Figure 2. Box-Plot of Circulating Chemerin Levels.

Elevated levels of chemerin were observed in obese males compared to normal weight and overweight subjects.

Table 1. Biophysical and Biochemical Characteristics of the study subjects.

Significant changes were observed in the diastolic blood pressure in group B and C as compared to control A (P = 0.001), and a significant positive correlation (P<0.01; r = 0.302) was observed with serum chemerin concentration. Both BMI (P = 0.001; r = 0.769) and total fat percentage (P = 0.001; r = 0.550) were significantly associated with circulating chemerin concentrations. Systolic blood pressure, pulse, temperature and respiratory rate were non-significant in all groups.

Multiple regression analyses were used to assess the associations between chemerin levels and biochemical parameters (Table 2). Briefly, waist circumference (P = 0.001; r = 0.567) and hip circumference (P = 0.001; r = 0.470) showed a positive correlation with serum chemerin concentration, in group B and C as compared to group A. Fasting plasma glucose levels (P = 0.001; r = 0.531), serum insulin level (P = 0.001; r = 0.360), HOMA-IR (P = 0.001; r = 0.524), showed positive correlations, while QUICKI (P = 0.001; r = −0.4), depicted negative correlations with circulating chemerin concentration. Serum cholesterol (P = 0.001; r = 0.575), serum triglyceride levels (P = 0.039; r = 0.230) and LDL-C (P = 0.001; r = 0.487) were significantly higher in group C subjects as compared to group B and A (P = 0.001). While serum levels of HDL-C showed no significance between any of the groups (P = 0.353; r = −0.146), after adjustment for age and BMI, cholesterol (P = 0.0160; r = 0.255), fasting glucose (P = 0.002; r = 0.323), HOMA-IR (P = 0.004; r = 0.300), and hip circumference (P = 0.021; r = 0.246) were found to be independently associated with chemerin levels.


Adipose tissue not only acts as an energy reservoir but also acts like a remote endocrine organ and has an important role in regulating energy homeostasis and metabolism by communicating with liver, skeletal muscle, and the brain [29], [30]. Recently, the new adipokine chemerin has been characterized to be associated with increased white cell mass, and obesity induced inflammation in adipose tissue [31], [32]. Conde and his group [33] have identified a novel role of chemerin stating that chemerin along with other adipokines such as leptin, adiponectin, lipocalin and serum amyloid A3 are also expressed in non-adipose tissues especially the chondrocytes. This is plausible that these adipokines may then regulate chondrocyte biology and bone development, apart from their role in metabolic diseases. This may be reflected as altered adipokine secretion which in turn promotes chronic inflammatory state in rheumatic disease, including cartilage, synovium, bone and various immune cells [34]. Chemerin, is a 16 kDa protein secreted in an inactive form as prochemerin and is activated through the cleavage of the C-terminus by inflammatory and coagulation serine proteases [14]. In mice, chemerin mRNA is highly expressed in white adipose tissue, liver and lung, and chemerin knockdown impairs differentiation of adipocytes, reduces the expression of GLUT4 while increasing expression of IL-6 and insulin receptor and reduces lipolysis [17], [18]. Furthermore, in humans, plasma chemerin levels were significantly associated with obesity parameters in several different populations [17], [22], [35][37]. Collectively, this suggests that chemerin may play a role in the metabolic function of mature adipocytes.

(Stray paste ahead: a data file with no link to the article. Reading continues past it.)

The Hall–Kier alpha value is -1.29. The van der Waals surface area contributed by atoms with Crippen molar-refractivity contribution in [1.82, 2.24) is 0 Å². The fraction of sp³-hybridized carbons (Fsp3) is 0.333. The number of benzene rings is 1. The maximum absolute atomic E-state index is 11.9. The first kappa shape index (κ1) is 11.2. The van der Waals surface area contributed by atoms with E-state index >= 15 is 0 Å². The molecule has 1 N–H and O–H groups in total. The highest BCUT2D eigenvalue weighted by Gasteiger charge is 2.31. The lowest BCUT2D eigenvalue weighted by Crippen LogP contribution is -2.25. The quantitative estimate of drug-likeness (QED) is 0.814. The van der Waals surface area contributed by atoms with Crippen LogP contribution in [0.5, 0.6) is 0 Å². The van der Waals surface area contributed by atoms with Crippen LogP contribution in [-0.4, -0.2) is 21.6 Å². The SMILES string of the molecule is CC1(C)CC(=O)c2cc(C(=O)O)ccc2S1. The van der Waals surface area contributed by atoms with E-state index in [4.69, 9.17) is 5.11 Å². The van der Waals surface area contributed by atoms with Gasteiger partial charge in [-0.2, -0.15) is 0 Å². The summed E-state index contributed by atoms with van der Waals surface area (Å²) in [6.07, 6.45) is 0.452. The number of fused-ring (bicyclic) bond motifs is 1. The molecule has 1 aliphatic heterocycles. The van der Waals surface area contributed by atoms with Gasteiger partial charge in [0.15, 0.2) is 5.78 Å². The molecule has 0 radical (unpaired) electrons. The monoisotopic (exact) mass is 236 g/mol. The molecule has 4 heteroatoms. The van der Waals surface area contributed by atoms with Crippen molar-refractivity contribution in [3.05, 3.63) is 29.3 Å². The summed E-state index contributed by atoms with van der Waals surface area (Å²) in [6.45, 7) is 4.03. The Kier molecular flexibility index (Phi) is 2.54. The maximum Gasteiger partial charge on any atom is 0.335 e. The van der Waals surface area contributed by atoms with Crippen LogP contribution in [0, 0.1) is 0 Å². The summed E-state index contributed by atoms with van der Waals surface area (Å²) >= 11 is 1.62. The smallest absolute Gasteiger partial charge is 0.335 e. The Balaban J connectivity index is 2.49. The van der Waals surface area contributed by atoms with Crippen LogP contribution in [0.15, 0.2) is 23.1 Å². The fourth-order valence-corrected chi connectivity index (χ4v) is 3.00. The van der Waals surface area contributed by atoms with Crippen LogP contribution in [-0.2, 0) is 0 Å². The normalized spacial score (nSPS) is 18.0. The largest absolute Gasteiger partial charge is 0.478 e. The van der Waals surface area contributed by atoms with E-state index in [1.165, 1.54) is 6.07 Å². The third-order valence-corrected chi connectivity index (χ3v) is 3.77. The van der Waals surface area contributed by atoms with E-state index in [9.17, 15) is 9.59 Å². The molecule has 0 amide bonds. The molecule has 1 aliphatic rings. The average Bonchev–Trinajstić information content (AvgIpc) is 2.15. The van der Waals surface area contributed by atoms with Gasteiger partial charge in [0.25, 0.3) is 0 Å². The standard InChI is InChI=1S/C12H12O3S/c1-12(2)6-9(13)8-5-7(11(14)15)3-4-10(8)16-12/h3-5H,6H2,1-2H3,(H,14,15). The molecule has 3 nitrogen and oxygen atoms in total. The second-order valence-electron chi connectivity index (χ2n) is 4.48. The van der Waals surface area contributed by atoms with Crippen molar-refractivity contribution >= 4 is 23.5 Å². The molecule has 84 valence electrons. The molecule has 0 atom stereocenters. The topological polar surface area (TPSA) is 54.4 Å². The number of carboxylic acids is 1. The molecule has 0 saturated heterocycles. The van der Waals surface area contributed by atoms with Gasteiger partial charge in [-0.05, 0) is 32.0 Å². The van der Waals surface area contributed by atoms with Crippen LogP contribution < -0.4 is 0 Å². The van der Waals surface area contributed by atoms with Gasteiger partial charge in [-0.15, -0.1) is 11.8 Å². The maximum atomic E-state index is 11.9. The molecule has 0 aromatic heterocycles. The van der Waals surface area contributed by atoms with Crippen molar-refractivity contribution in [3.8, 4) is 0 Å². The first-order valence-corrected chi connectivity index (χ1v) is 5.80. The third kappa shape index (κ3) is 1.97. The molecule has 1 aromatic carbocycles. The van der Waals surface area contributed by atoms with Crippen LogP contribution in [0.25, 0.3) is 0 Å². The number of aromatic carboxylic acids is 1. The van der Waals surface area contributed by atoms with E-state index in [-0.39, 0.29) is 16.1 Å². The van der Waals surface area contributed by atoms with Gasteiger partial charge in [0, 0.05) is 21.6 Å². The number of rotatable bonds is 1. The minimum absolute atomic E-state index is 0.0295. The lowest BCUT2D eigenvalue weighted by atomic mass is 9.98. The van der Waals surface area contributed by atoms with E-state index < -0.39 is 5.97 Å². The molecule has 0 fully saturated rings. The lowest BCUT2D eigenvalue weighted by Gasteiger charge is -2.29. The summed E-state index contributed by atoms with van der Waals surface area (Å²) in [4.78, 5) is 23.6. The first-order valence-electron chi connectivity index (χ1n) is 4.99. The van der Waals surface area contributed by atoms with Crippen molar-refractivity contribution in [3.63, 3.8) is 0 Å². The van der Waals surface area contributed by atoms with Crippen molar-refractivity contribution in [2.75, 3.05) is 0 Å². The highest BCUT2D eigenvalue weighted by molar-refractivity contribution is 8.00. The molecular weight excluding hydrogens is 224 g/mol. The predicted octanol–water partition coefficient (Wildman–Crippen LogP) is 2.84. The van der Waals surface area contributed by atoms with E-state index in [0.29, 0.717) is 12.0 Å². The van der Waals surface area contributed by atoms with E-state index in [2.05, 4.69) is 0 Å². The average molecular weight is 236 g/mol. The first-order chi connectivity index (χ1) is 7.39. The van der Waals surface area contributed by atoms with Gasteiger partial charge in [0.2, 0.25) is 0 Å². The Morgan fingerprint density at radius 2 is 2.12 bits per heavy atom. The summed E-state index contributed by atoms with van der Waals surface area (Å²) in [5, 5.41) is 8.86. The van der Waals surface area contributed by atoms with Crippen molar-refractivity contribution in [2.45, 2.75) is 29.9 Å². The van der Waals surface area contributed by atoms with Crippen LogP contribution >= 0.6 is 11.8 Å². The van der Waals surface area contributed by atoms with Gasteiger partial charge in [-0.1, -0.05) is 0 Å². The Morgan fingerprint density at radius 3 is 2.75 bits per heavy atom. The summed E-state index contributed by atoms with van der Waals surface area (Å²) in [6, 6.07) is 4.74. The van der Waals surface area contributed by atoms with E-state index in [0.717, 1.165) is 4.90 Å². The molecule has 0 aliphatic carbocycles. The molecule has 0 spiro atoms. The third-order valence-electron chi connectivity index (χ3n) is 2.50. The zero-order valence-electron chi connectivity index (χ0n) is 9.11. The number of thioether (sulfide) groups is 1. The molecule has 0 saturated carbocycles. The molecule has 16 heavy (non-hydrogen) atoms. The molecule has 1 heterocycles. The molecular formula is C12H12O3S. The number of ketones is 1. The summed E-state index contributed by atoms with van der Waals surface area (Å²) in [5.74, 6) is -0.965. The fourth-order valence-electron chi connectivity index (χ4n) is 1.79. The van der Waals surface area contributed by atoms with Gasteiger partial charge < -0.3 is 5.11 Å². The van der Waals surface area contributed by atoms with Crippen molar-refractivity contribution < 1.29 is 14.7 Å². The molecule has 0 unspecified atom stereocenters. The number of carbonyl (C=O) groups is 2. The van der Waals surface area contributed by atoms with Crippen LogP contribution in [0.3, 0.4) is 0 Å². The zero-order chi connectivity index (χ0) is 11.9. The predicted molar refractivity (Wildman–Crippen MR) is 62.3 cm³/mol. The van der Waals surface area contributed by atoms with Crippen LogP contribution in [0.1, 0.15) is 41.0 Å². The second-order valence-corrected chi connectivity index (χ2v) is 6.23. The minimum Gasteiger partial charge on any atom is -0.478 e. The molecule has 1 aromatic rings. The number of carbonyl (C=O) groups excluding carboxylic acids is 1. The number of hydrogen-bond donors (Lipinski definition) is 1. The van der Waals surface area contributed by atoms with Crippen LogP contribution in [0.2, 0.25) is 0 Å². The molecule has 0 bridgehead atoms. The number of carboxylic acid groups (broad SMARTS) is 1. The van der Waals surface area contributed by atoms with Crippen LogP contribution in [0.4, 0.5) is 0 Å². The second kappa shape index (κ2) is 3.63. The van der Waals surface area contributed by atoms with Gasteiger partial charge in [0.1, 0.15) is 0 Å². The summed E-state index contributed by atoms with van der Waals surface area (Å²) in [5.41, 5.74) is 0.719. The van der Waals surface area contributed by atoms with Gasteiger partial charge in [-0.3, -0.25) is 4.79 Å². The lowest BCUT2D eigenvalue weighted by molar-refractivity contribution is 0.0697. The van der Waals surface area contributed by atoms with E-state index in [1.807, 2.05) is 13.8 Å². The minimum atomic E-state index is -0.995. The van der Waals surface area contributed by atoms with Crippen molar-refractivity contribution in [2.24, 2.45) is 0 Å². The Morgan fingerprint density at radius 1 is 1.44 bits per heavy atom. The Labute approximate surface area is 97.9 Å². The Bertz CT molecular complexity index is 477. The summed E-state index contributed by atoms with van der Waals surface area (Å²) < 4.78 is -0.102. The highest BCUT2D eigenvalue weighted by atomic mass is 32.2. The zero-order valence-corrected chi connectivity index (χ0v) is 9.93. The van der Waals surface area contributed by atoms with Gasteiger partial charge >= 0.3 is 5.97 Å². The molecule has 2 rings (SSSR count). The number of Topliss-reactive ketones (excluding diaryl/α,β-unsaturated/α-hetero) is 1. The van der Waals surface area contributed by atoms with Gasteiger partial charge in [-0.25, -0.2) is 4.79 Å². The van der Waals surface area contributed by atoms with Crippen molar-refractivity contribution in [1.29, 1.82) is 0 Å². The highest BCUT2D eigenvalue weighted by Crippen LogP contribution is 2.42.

Our results identified a significant increase in serum chemerin levels in obese subjects, related to the amount of total percentage of body fat. Chemerin prominently revealed a strong positive correlation with increasing weight, BMI, waist and hip circumference and body fat percentage, in a healthy population. This data is consistent with previously published reports whereby gene expressions as well as protein levels of chemerin and chemerin’s receptor, CMKLR1 were significantly increased in mice fed a high fat diet [17], [37]. A marked increase in chemerin concentration was also observed in obese individuals, linking with subcutaneous and omental adipose tissue, BMI, WHR, and skinfold thickness [38][40]. These studies are in agreement with the findings of our study.

We also established that the fasting glucose and insulin levels were raised in obese subjects despite having no complaints or symptoms of diabetes, these levels along with HOMA-IR showed a strong positive correlation with chemerin, while QUICKI had a negative correlation. Previous studies have shown significant positive correlations between chemerin levels and fasting blood glucose, fasting insulin, HOMA-IR, HbA1c, independent of age and BMI were observed in subjects with type II diabetes compared to normal glycemic subjects [39], [41], [42]. These studies are consistent with our data, however it is important to note that our data only incorporated and reported findings in healthy subjects whereas other studies performed these associations in diabetic humans and mice. Taken together, this may deduce a role for chemerin as a screening tool in individuals who have higher visceral fat accumulation contrasting to being in the range of normal weight category, which is seen commonly in Asian population. This is important, since BMI has some limitations as a measure of adiposity across populations [43].